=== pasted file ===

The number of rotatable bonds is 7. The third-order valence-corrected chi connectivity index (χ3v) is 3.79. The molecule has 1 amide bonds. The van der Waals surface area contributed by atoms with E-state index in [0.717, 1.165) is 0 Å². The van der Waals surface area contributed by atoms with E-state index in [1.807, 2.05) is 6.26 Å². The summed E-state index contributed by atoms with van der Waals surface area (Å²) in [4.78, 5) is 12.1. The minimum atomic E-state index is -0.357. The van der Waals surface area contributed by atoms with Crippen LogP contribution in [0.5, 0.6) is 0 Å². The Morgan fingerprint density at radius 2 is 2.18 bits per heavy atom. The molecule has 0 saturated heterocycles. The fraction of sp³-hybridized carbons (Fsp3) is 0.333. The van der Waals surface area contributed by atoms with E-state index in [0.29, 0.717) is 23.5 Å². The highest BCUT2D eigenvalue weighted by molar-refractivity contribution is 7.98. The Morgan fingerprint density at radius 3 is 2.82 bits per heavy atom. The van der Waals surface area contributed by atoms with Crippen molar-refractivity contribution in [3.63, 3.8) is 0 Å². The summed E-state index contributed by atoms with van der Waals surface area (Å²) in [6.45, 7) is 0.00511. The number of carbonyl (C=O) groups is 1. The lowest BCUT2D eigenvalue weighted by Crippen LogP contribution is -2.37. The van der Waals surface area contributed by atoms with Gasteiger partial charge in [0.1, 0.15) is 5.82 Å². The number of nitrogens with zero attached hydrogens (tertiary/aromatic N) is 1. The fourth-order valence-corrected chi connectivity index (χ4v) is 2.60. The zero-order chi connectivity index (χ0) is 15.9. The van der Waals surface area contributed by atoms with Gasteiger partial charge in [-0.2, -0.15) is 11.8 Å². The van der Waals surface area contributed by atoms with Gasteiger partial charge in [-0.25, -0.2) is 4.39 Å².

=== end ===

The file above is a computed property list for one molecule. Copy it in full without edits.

The number of rotatable bonds is 7. The third-order valence-corrected chi connectivity index (χ3v) is 3.79. The molecule has 1 amide bonds. The van der Waals surface area contributed by atoms with E-state index in [0.717, 1.165) is 0 Å². The van der Waals surface area contributed by atoms with E-state index in [1.807, 2.05) is 6.26 Å². The summed E-state index contributed by atoms with van der Waals surface area (Å²) in [4.78, 5) is 12.1. The minimum atomic E-state index is -0.357. The van der Waals surface area contributed by atoms with Crippen LogP contribution in [0.5, 0.6) is 0 Å². The Morgan fingerprint density at radius 2 is 2.18 bits per heavy atom. The molecule has 0 saturated heterocycles. The fraction of sp³-hybridized carbons (Fsp3) is 0.333. The van der Waals surface area contributed by atoms with E-state index in [0.29, 0.717) is 23.5 Å². The highest BCUT2D eigenvalue weighted by molar-refractivity contribution is 7.98. The Morgan fingerprint density at radius 3 is 2.82 bits per heavy atom. The van der Waals surface area contributed by atoms with Crippen molar-refractivity contribution in [3.63, 3.8) is 0 Å². The summed E-state index contributed by atoms with van der Waals surface area (Å²) in [6.45, 7) is 0.00511. The number of carbonyl (C=O) groups is 1. The lowest BCUT2D eigenvalue weighted by Crippen LogP contribution is -2.37. The van der Waals surface area contributed by atoms with Gasteiger partial charge in [0.1, 0.15) is 5.82 Å². The number of nitrogens with zero attached hydrogens (tertiary/aromatic N) is 1. The fourth-order valence-corrected chi connectivity index (χ4v) is 2.60. The zero-order chi connectivity index (χ0) is 15.9. The van der Waals surface area contributed by atoms with Gasteiger partial charge in [-0.2, -0.15) is 11.8 Å². The van der Waals surface area contributed by atoms with Gasteiger partial charge in [-0.25, -0.2) is 4.39 Å².